Version Reviewed: 1.1.6
Device Reviewed On: iPad Mini 2
Graphics / Sound Rating:
Replay Value Rating:
Craneballs is back. With Overkill 3.
It's a gritty affair, with a plot line that yanks the player into a dystopian future that lacks hope or societal order. Our main character is someone who is willing to unite the resistance against the evil Faction, and bring hope to mankind -- all while sporting the tightest digital haircut, like, ever.
Overkill 3 is in the same vein as the previous two titles: cover system rules the roost. One big change from the earlier iterations is the fact that the player perspective is shifted from first to third person. This does make for some subtle changes, but the action is definitely not in short supply.
The tutorial is of the hands on variety, allowing the player to literally get things going. The controls are explained, and everything is fairly intuitive: gesture swipes to duck, with virtual buttons to do sundry things like aiming, shooting, reloading, and using special tools and power-ups. One gets to practice using said controls, as there are intro waves of very well-armed baddies ready to take our hero out.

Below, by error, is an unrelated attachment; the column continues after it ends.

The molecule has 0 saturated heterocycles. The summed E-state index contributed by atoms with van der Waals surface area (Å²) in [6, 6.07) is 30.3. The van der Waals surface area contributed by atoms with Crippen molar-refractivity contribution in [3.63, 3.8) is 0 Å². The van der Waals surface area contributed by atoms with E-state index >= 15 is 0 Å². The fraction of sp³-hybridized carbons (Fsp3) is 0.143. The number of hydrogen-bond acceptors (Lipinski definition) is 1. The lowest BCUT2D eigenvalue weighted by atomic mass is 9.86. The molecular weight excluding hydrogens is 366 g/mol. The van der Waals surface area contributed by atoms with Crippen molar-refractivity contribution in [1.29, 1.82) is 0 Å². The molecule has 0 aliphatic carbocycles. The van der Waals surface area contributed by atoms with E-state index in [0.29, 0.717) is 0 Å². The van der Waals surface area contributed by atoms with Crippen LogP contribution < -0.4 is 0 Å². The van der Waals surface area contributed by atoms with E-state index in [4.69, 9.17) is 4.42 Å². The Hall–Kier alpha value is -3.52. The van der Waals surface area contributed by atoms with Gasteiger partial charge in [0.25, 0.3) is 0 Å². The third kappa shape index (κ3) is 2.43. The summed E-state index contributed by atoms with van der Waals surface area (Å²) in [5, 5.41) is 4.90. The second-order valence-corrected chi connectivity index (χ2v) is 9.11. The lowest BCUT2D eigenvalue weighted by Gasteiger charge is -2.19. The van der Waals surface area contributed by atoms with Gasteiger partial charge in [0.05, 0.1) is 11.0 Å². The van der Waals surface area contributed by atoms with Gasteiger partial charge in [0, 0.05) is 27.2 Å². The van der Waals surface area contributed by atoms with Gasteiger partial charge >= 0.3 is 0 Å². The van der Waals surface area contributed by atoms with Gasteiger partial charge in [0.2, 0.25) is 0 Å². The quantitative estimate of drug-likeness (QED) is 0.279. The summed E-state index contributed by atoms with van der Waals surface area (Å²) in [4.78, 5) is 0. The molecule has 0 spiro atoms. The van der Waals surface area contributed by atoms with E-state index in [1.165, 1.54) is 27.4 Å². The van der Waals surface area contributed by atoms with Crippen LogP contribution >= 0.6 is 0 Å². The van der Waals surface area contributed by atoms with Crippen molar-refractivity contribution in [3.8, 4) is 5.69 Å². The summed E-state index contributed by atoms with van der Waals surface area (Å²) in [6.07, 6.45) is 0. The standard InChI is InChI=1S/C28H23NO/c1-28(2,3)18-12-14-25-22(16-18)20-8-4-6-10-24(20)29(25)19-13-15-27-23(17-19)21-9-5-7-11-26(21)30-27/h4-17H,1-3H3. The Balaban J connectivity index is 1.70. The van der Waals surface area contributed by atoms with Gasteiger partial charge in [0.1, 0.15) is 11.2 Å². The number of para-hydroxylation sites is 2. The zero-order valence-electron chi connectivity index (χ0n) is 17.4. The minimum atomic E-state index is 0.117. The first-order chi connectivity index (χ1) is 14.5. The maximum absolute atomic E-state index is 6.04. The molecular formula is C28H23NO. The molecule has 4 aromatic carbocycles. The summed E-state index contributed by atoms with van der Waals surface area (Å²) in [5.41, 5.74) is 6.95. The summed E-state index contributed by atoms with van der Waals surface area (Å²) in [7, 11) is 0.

The virtual environments are a big portion of the game. The opening one portrays a disheveled urban landscape, with all the crumbling buildings and untoward aerial purchases one could hope for. This blight creates plenty of objects to take cover from the opposing fire, aiming and shooting makes our guy to step out of cover. The enemy shooters sometimes make use of cover too, and generally fan out well, so taking care of them generally involves continued and quick actions. Clearing the waves earns leveling points, money and medals.
The game cash plays an important role, in that it allows for weapon and gear purchases and upgrades. The purchase system is very intricate, and any combination of game money and real cash can be used to make the game livelier.
It's hard not to love the graphics. The gameplay environments morph from light to dark and in-between, but the basic gameplay remains the same. The developer tosses in some decent in-game upgrade opportunities (drones? Yes!), and the campaign progressions are not unbelievable. The freemium nature gets a bit busy at times though; should a gun have so many upgrade points?
In the end, the game provides enough action, so much so one has a chance to get over any such misgivings.
It's all in the name.